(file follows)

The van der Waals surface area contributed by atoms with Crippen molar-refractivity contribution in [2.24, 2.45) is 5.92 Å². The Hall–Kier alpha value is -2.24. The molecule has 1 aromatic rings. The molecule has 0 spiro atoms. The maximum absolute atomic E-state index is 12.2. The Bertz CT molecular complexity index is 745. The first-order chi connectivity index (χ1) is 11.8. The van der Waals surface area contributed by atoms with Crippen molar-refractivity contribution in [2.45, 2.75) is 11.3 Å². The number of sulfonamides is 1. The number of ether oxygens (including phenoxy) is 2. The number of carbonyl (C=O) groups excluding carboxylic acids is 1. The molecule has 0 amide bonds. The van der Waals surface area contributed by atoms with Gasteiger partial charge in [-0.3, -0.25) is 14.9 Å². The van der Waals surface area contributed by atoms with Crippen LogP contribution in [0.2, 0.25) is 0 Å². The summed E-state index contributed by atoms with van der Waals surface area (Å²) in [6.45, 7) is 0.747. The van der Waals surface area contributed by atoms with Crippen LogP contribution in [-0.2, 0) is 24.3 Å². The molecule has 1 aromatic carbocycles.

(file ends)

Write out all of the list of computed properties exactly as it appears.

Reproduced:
The van der Waals surface area contributed by atoms with Crippen molar-refractivity contribution in [2.24, 2.45) is 5.92 Å². The Hall–Kier alpha value is -2.24. The molecule has 1 aromatic rings. The molecule has 0 spiro atoms. The maximum absolute atomic E-state index is 12.2. The Bertz CT molecular complexity index is 745. The first-order chi connectivity index (χ1) is 11.8. The van der Waals surface area contributed by atoms with Crippen molar-refractivity contribution in [2.45, 2.75) is 11.3 Å². The number of sulfonamides is 1. The number of ether oxygens (including phenoxy) is 2. The number of carbonyl (C=O) groups excluding carboxylic acids is 1. The molecule has 0 amide bonds. The van der Waals surface area contributed by atoms with Gasteiger partial charge in [-0.3, -0.25) is 14.9 Å². The van der Waals surface area contributed by atoms with Crippen LogP contribution in [0.2, 0.25) is 0 Å². The summed E-state index contributed by atoms with van der Waals surface area (Å²) in [6.45, 7) is 0.747. The van der Waals surface area contributed by atoms with Crippen LogP contribution in [-0.2, 0) is 24.3 Å². The molecule has 1 aromatic carbocycles.